Parasite

parasite_movieThis films hops genres like, well, a Parasite does to a host. Part post-apocalyptic wasteland, part gang film, part natural horror, it leaves all elements wanting. If you’re looking for satisfaction, you’ll have to go seek it elsewhere (like we’re guessing Melania Trump does).

In a distant far-off future, silver has replaced paper money out in the desert, as the local innkeeper puts it, “We use that for wallpaper ’round here.”

“Sickies” are roaming the land, a la every zombie outbreak movie, and survivors are hunkering down, dining on what’s left of the movable feast that was human civilization — relegated to eating out of soup cans.

It’s Hobbesian stuff, and the life of man in the podunk burg of Joshua (population 64) is solitary, poor, nasty, brutish and short. For some, it should be said, shorter than others, especially if they’re to come across the movie’s title critter.

Dr Paul Dean (Robert Glaudini) is a functionary and a geek. And he’s been tasked to devise a mechanism for controlling the human population, which he obliges by creating a deadly worm (a weird conceit as you’d think after an atomic disaster you’d need all the warm bodies you can get). This is at the behest of his bosses, the terribly evil group known as The Merchants. However, knowing that his creation is going to be used for evil purposes, and feeling a sense of moral obligation, Dr Dean makes off with it.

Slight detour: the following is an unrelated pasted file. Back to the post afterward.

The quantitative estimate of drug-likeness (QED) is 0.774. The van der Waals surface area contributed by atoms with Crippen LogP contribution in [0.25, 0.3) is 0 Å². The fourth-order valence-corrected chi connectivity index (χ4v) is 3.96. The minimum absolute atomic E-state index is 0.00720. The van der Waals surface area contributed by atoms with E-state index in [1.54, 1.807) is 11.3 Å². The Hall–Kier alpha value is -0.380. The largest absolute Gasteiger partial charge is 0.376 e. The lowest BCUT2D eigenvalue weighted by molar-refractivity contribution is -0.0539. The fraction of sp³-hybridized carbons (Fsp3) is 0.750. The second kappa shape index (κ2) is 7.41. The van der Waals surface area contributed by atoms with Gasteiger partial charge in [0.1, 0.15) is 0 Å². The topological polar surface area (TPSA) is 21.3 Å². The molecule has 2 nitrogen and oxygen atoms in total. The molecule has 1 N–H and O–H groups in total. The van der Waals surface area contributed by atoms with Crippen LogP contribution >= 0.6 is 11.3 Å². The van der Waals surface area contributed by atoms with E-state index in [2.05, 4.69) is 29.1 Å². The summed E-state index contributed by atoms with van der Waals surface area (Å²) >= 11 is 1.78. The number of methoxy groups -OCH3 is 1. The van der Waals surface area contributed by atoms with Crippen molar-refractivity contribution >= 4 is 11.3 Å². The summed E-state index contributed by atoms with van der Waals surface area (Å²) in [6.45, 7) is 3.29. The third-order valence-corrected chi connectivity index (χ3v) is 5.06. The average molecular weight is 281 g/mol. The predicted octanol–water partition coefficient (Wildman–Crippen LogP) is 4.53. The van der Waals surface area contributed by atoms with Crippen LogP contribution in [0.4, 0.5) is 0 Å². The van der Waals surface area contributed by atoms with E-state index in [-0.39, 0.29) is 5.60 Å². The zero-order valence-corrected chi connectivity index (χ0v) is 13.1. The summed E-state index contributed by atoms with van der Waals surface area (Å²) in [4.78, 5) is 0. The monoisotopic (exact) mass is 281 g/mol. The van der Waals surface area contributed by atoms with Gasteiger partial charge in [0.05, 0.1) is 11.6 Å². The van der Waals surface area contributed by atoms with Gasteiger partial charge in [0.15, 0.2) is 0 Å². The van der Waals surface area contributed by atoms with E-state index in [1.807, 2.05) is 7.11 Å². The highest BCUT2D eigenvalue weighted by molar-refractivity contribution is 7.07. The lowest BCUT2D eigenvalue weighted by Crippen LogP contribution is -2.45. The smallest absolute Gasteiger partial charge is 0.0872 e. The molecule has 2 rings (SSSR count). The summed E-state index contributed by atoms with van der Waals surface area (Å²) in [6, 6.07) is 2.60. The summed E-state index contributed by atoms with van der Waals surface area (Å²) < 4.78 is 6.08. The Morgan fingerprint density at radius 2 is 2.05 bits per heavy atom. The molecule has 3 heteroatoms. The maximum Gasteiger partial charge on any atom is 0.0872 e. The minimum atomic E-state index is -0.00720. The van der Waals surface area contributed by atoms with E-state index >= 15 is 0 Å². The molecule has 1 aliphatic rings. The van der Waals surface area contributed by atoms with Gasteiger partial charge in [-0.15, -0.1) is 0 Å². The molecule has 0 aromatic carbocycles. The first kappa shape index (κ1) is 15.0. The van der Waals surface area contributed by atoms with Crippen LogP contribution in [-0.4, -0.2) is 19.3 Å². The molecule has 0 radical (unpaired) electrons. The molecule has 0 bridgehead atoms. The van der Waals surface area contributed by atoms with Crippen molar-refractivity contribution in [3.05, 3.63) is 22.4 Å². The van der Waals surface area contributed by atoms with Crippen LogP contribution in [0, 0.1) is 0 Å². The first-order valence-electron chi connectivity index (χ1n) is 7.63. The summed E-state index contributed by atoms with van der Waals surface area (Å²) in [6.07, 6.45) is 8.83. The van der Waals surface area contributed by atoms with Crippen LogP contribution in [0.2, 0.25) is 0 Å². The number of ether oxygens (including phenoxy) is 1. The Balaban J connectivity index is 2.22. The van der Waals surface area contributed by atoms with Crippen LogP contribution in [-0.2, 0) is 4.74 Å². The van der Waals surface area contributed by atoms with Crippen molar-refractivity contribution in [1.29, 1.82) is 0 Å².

But…THE PARASITE WORM GETS LOOSE.

Soon, a ragtag bunch of Caucasian gangsters with no muscle tone are infected. Hey, it was the 80s!

parasite_movie_stillParasite is known for a few things. A very few things.

First, it featured the debut of an admittedly stunning, if not that compelling a thespian, Demi Moore. Second, it was originally released theatrically in glorious 3D. And finally, one of the merchants, a slickster government liaison, drives around in a Lamborghini looking like one of the Men in Black. Plus the effects were headed up by Stan Winston.

Still, there’s not much to be said for Parasite. There’s a terrific gut explosion that looks like sun-dried tomatoes. You’d expect nothing less from director Charles Band.

**1/2 (out of 5)

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